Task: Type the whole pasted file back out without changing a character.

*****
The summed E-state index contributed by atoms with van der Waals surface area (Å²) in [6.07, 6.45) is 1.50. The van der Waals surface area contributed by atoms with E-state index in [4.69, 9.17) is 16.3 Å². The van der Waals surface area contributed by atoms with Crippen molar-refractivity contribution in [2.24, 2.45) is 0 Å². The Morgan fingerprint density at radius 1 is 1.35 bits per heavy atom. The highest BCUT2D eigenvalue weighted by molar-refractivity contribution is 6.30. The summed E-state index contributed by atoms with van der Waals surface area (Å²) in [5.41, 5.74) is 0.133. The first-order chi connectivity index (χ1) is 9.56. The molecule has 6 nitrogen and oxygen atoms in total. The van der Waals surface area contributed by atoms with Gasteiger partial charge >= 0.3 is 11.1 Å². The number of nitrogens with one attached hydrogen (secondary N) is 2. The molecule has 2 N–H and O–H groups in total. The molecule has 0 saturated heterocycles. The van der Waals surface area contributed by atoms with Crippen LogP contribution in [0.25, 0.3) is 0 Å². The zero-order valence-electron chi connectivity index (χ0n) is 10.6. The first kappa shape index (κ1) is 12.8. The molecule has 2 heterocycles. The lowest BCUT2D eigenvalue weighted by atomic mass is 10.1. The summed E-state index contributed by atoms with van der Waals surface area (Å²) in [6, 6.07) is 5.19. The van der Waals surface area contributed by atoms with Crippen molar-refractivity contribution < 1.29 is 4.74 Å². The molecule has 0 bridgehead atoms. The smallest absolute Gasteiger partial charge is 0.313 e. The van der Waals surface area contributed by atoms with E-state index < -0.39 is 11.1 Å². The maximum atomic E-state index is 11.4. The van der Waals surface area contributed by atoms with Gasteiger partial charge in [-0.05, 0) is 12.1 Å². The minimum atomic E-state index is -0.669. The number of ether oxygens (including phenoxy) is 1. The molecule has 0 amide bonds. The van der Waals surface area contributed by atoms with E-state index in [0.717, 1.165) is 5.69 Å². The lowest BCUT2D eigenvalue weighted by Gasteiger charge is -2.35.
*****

The summed E-state index contributed by atoms with van der Waals surface area (Å²) in [6.07, 6.45) is 1.50. The van der Waals surface area contributed by atoms with E-state index in [4.69, 9.17) is 16.3 Å². The van der Waals surface area contributed by atoms with Crippen molar-refractivity contribution in [2.24, 2.45) is 0 Å². The Morgan fingerprint density at radius 1 is 1.35 bits per heavy atom. The highest BCUT2D eigenvalue weighted by molar-refractivity contribution is 6.30. The summed E-state index contributed by atoms with van der Waals surface area (Å²) in [5.41, 5.74) is 0.133. The first-order chi connectivity index (χ1) is 9.56. The molecule has 6 nitrogen and oxygen atoms in total. The van der Waals surface area contributed by atoms with Gasteiger partial charge >= 0.3 is 11.1 Å². The number of nitrogens with one attached hydrogen (secondary N) is 2. The molecule has 2 N–H and O–H groups in total. The molecule has 0 saturated heterocycles. The van der Waals surface area contributed by atoms with Crippen LogP contribution in [0.25, 0.3) is 0 Å². The zero-order valence-electron chi connectivity index (χ0n) is 10.6. The first kappa shape index (κ1) is 12.8. The molecule has 2 heterocycles. The lowest BCUT2D eigenvalue weighted by atomic mass is 10.1. The summed E-state index contributed by atoms with van der Waals surface area (Å²) in [6, 6.07) is 5.19. The van der Waals surface area contributed by atoms with Crippen molar-refractivity contribution < 1.29 is 4.74 Å². The molecule has 0 bridgehead atoms. The smallest absolute Gasteiger partial charge is 0.313 e. The van der Waals surface area contributed by atoms with E-state index < -0.39 is 11.1 Å². The maximum atomic E-state index is 11.4. The van der Waals surface area contributed by atoms with Gasteiger partial charge in [-0.05, 0) is 12.1 Å². The minimum atomic E-state index is -0.669. The number of ether oxygens (including phenoxy) is 1. The molecule has 0 amide bonds. The van der Waals surface area contributed by atoms with E-state index in [0.717, 1.165) is 5.69 Å². The lowest BCUT2D eigenvalue weighted by Gasteiger charge is -2.35.